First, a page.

John Warnock – A SUCCESS STORY
“Without television and mass communication, that knowledge wouldn’t exist. So I think it actually has the possibility of turning people into more understanding and more empathetic people”. _John Warnock
John Edward Warnock is an American computer scientist and businessman best known as the co-founder with Charles Geschke of Adobe Systems Inc., the graphics and publishing software company. Warnock was President of Adobe for his first two years and Chairman and CEO for his remaining sixteen years at the company. Although retired as CEO in 2000, he still co-chairs the board with Geschke. Warnock has pioneered the development of graphics, publishing, Web and electronic document technologies that have revolutionized the field of publishing and visual communications.
Warnock was born and raised in Salt Lake City, Utah. He failed mathematics in ninth grade but graduated from Olympus High School in 1958. He currently lives in the San Francisco Bay Area. He is married and has three children. Warnock has a Bachelor of Science in Mathematics and Philosophy, a Master of Science in Mathematics, a Ph.D. in Electrical Engineering (Computer Science), and an honorary degree in Science, all from the University of Utah. At the University of Utah he was a member of the Gamma Beta Chapter of the Beta Theta Pi Fraternity.He also has an honorary degree from the American Film Institute.
In 1976, while Warnock worked at Evans & Sutherland, a Salt Lake City-based computer graphics company, the concepts of the PostScript language were seeded. Prior to co-founding Adobe, with Geschke and Putman, Warnock worked with Geschke at Xerox’s Palo Alto Research Center (Xerox PARC), where he had started in 1978. Unable to convince Xerox management of the approach to commercialize the InterPress graphics language for controlling printing, he, together with Geschke and Putman, left Xerox to start Adobe in 1982. At their new company, they developed an equivalent technology, PostScript, from scratch, and brought it to market for Apple’s LaserWriter in 1985.
Warnock’s earliest publication and subject of his master’s thesis, was his 1964 proof of a theorem solving the Jacobson radical for row-finite matrices,which was originally posed by the American mathematician Nathan Jacobson in 1956.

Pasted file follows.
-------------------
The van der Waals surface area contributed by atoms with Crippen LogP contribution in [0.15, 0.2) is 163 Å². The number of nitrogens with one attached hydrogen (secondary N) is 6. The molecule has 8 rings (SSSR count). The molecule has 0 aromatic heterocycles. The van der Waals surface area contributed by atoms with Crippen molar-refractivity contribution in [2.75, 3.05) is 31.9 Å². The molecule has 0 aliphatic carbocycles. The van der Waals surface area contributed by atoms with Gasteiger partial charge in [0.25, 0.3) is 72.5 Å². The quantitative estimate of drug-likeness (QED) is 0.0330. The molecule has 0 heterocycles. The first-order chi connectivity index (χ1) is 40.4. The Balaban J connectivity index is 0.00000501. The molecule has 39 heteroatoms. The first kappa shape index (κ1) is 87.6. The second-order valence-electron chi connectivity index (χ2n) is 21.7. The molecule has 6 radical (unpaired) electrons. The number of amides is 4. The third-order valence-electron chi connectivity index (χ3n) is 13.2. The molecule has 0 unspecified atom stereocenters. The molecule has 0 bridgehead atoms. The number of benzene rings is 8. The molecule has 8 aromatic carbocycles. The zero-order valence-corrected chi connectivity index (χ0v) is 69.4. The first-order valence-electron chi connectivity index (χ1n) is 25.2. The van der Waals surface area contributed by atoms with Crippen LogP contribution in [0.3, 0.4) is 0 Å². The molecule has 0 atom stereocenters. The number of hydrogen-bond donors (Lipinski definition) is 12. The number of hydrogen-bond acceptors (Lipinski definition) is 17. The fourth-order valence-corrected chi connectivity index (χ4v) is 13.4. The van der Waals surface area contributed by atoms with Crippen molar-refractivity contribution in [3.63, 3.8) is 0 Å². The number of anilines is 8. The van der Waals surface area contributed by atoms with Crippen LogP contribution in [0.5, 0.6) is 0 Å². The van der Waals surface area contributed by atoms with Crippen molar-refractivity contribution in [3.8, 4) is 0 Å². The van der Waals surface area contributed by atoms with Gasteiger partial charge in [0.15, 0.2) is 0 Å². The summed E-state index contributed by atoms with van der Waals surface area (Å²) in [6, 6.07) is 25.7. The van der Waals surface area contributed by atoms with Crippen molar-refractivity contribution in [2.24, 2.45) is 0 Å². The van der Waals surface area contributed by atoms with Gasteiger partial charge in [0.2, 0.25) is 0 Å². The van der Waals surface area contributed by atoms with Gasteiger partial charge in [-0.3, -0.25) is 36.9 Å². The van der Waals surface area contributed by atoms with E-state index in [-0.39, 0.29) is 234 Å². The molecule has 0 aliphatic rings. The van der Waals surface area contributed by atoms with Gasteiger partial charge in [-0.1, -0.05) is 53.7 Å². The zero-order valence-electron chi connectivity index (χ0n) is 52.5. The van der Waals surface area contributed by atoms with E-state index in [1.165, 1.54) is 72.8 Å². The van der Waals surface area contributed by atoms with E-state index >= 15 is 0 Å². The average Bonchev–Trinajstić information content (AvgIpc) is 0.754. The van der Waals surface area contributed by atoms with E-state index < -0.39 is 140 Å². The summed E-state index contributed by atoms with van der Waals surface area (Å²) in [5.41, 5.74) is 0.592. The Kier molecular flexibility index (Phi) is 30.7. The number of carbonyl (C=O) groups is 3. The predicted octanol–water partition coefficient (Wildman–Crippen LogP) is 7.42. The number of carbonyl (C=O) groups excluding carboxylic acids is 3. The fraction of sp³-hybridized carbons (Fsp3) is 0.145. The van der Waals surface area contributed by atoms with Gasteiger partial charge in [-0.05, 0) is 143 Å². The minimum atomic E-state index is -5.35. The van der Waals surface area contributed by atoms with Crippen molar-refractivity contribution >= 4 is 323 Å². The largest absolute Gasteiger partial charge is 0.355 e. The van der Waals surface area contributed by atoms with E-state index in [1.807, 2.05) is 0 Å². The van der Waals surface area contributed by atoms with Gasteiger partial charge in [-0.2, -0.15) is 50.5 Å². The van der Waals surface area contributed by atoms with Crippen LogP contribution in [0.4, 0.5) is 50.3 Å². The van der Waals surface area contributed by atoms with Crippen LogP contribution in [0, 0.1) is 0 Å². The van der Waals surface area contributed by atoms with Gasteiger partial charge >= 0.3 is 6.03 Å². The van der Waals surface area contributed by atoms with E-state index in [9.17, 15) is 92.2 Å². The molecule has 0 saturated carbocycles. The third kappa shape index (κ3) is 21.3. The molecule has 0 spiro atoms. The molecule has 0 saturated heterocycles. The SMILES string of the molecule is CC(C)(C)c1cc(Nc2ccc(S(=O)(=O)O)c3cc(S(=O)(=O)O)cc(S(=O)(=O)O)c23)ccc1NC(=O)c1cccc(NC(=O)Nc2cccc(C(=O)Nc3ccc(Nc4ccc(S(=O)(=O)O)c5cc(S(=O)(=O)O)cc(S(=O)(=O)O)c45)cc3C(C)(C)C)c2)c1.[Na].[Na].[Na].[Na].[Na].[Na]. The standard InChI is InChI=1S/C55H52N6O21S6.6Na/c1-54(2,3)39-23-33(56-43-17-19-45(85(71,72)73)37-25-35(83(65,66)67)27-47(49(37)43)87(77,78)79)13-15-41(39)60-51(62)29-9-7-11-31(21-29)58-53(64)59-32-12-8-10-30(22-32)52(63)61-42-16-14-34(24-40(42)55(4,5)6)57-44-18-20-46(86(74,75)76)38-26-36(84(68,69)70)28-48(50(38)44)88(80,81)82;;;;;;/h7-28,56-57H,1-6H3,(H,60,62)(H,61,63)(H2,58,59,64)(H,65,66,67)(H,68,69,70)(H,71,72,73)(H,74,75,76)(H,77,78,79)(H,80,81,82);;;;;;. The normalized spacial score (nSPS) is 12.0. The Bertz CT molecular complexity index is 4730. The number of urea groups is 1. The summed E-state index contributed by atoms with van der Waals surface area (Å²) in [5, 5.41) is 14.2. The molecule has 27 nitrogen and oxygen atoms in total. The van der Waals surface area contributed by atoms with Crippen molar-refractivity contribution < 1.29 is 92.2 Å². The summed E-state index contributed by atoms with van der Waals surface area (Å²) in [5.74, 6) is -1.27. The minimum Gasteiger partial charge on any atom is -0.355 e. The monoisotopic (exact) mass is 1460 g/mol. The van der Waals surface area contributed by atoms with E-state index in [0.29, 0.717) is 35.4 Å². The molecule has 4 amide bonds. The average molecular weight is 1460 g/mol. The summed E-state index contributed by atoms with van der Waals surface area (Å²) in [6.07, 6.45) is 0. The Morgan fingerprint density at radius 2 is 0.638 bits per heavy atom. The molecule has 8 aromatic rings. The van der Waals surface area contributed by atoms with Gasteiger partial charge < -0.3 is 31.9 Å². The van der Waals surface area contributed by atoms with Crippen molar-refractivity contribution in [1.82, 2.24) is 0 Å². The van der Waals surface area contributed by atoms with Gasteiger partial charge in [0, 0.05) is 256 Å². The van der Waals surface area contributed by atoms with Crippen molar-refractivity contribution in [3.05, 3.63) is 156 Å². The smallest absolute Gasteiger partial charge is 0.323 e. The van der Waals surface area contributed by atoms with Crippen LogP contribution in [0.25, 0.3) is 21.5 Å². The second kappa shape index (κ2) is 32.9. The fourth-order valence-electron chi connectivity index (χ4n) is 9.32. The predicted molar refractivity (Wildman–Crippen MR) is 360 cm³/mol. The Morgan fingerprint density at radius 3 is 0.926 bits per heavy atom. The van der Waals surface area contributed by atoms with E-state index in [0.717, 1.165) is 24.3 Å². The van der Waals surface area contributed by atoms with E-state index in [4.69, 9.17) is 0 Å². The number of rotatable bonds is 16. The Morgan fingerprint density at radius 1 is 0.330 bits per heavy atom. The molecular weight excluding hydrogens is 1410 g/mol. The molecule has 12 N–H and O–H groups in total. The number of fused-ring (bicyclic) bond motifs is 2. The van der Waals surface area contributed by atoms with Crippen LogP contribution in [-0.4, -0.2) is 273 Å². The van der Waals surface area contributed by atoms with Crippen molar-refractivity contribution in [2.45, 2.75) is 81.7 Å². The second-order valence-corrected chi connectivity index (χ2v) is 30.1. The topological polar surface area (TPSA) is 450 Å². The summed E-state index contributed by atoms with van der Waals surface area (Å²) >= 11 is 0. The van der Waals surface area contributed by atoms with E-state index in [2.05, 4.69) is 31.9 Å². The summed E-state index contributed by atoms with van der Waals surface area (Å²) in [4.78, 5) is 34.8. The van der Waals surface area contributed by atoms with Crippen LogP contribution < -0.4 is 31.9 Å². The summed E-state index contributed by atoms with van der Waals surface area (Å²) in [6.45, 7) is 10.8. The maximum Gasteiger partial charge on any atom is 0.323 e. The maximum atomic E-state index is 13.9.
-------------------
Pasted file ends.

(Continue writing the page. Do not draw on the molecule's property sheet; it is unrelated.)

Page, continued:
In his 1969 doctoral thesis, Warnock invented the Warnock algorithm for hidden surface determination in computer graphics.It works by recursive subdivision of a scene until areas are obtained that are trivial to compute. It solves the problem of rendering a complicated image by avoiding the problem. If the scene is simple enough to compute then it is rendered; otherwise it is divided into smaller parts and the process is repeated.Warnock notes that for this work he received “the dubious distinction of having written the shortest doctoral thesis in University of Utah history”
In the Spring of 1991, Warnock outlined a system called “Camelot”, that evolved into the Portable Document Format (PDF) file-format. The goal of Camelot was to “effectively capture documents from any application, send electronic versions of these documents anywhere, and view and print these documents on any machines”. Warnock’s document contemplated, “Imagine if the IPS (Interchange PostScript) viewer is also equipped with text searching capabilities. In this case the user could find all documents that contain a certain word or phrase, and then view that word or phrase in context within the document. Entire libraries could be archived in electronic form…”
One of Adobe’s popular typefaces, Warnock, is named after him.
Adobe’s PostScript technology made it easier to print text and images from a computer, revolutionizing media and publishing in the 1980s.
In 2003 Warnock and his wife donated 200,000 shares of Adobe Systems valued at over 5.7 million dollars to the University of Utah as the main gift for a new engineering building. The John E. and Marva M. Warnock Engineering Building was completed in 2007 and houses the Scientific Computing and Imaging Institute and the Dean of the University of Utah College of Engineering.
Dr. Warnock holds seven patents. In addition to Adobe Systems, he serves or has served on the board of directors at ebrary, Knight-Ridder, MongoNet, Netscape Communications and Salon Media Group. Warnock is a past Chairman of the Tech Museum of Innovation in San Jose. He also serves on the Board of Trustees of the American Film Institute and the Sundance Institute.
Hobbies include photography, skiing, Web development, painting, hiking, curation of rare scientific books and historical Native American objects.
A strong supporter of higher education, Warnock and his wife, Marva, have supported three presidential endowed chairs in computer science, mathematics and fine arts at the University of Utah and also an endowed chair in medical research at Stanford University.